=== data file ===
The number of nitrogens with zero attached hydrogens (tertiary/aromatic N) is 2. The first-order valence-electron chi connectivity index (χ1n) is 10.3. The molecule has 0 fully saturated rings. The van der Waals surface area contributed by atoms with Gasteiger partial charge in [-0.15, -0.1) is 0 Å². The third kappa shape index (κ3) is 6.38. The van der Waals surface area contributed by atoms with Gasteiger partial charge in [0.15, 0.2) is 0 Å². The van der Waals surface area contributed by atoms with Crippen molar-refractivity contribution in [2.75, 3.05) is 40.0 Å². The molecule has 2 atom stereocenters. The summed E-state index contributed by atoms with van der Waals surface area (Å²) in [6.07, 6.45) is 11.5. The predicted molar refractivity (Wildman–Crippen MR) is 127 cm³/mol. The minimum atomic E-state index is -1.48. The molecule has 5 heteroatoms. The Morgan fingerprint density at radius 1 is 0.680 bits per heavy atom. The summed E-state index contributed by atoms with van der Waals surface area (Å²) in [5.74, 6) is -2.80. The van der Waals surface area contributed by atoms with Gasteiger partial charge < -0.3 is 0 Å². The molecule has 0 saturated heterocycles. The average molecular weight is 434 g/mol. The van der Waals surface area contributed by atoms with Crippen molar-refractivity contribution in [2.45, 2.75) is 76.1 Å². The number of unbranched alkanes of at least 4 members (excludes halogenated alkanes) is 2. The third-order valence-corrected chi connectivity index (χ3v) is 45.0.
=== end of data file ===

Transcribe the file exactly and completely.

The number of nitrogens with zero attached hydrogens (tertiary/aromatic N) is 2. The first-order valence-electron chi connectivity index (χ1n) is 10.3. The molecule has 0 fully saturated rings. The van der Waals surface area contributed by atoms with Gasteiger partial charge in [-0.15, -0.1) is 0 Å². The third kappa shape index (κ3) is 6.38. The van der Waals surface area contributed by atoms with Gasteiger partial charge in [0.15, 0.2) is 0 Å². The van der Waals surface area contributed by atoms with Crippen molar-refractivity contribution in [2.75, 3.05) is 40.0 Å². The molecule has 2 atom stereocenters. The summed E-state index contributed by atoms with van der Waals surface area (Å²) in [6.07, 6.45) is 11.5. The predicted molar refractivity (Wildman–Crippen MR) is 127 cm³/mol. The minimum atomic E-state index is -1.48. The molecule has 5 heteroatoms. The Morgan fingerprint density at radius 1 is 0.680 bits per heavy atom. The summed E-state index contributed by atoms with van der Waals surface area (Å²) in [5.74, 6) is -2.80. The van der Waals surface area contributed by atoms with Gasteiger partial charge < -0.3 is 0 Å². The molecule has 0 saturated heterocycles. The average molecular weight is 434 g/mol. The van der Waals surface area contributed by atoms with Crippen molar-refractivity contribution in [2.45, 2.75) is 76.1 Å². The number of unbranched alkanes of at least 4 members (excludes halogenated alkanes) is 2. The third-order valence-corrected chi connectivity index (χ3v) is 45.0.